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Definition

Many young people will develop a healthy and developmentally appropriate interest in sexual relationships whilst they are still children and some will do this before they reach the age of consent.

Interventions should be aimed at protection of vulnerable children and the provision of information and contraception (where appropriate) for other young people.

Children under the age of 16 are legally deemed incapable of consenting to sexual activity and therefore all incidences of sexual behaviour involving children under 16 should be considered as a potential criminal or child protection matter. Practitioners should be aware of the risk that the child may be at risk of Sexual Exploitation.


Risks

In assessing the nature of any particular behaviour, it is essential to look at the facts of the actual relationship between those involved. Power imbalances are very important and can occur through differences in size, age and development and where gender, sexuality, race and levels of sexual knowledge are used to exert such power. (Of these, age may be a key indicator, e.g. a 15 year old girl and a 25 year old man). There will also be an imbalance of power if the young person's sexual partner is in a position of trust in relation to them e.g. teacher, youth worker, carer etc. (and thereby committing an offence under the Sexual Offences (Jersey) Law 2007 irrespective of the age of the victim). In the assessment, workers need to include the use of sex for favours e.g. exchanging sex for clothes, CD's, trainers, alcohol, drugs, cigarettes etc.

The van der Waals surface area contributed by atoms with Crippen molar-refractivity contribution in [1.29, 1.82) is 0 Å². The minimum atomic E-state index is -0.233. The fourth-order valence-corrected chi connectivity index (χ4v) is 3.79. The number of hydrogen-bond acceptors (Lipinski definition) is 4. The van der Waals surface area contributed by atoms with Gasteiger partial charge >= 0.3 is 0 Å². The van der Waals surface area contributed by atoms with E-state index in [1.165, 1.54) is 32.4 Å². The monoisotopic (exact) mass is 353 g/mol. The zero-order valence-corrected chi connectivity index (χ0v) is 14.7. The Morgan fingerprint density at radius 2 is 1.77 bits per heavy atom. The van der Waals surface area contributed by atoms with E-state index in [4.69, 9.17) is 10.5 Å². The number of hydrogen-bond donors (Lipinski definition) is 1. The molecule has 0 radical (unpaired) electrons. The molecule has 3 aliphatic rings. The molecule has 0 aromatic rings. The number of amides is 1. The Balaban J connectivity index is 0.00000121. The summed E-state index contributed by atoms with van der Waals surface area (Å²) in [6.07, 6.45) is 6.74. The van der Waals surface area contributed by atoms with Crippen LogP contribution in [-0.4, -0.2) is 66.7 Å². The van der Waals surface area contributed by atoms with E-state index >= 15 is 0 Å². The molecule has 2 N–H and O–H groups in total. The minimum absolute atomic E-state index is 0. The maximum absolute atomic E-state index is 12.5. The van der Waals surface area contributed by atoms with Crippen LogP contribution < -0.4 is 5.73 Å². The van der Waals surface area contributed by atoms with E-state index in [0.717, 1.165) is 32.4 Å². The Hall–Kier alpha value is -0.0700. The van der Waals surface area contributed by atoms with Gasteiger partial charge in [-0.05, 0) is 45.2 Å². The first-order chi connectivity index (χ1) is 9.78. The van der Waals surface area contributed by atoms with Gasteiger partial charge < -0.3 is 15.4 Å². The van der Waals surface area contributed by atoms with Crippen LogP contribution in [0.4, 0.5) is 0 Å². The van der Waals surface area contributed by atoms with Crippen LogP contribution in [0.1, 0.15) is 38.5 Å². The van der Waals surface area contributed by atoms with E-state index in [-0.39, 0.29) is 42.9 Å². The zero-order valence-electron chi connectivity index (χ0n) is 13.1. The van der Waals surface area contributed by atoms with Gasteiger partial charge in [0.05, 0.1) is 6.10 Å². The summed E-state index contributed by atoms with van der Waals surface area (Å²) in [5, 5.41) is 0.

If the young person has a learning disability, mental disorder or other communication difficulty, they may not be able to communicate easily to someone that they are, or have been abused, or subjected to abusive behaviour.

Young People Under the Age of 13

Under Jersey common law children under 13 cannot legally give consent to any form of sexual activity. There is a maximum sentence of life imprisonment for rape, penetration and causing or inciting a child to engage in sex. There is no defence of mistaken belief that the child was over 13. The Police must be notified as soon as possible when a criminal offence has been committed or is suspected of having been committed against a child unless there are exceptional reasons not to do so.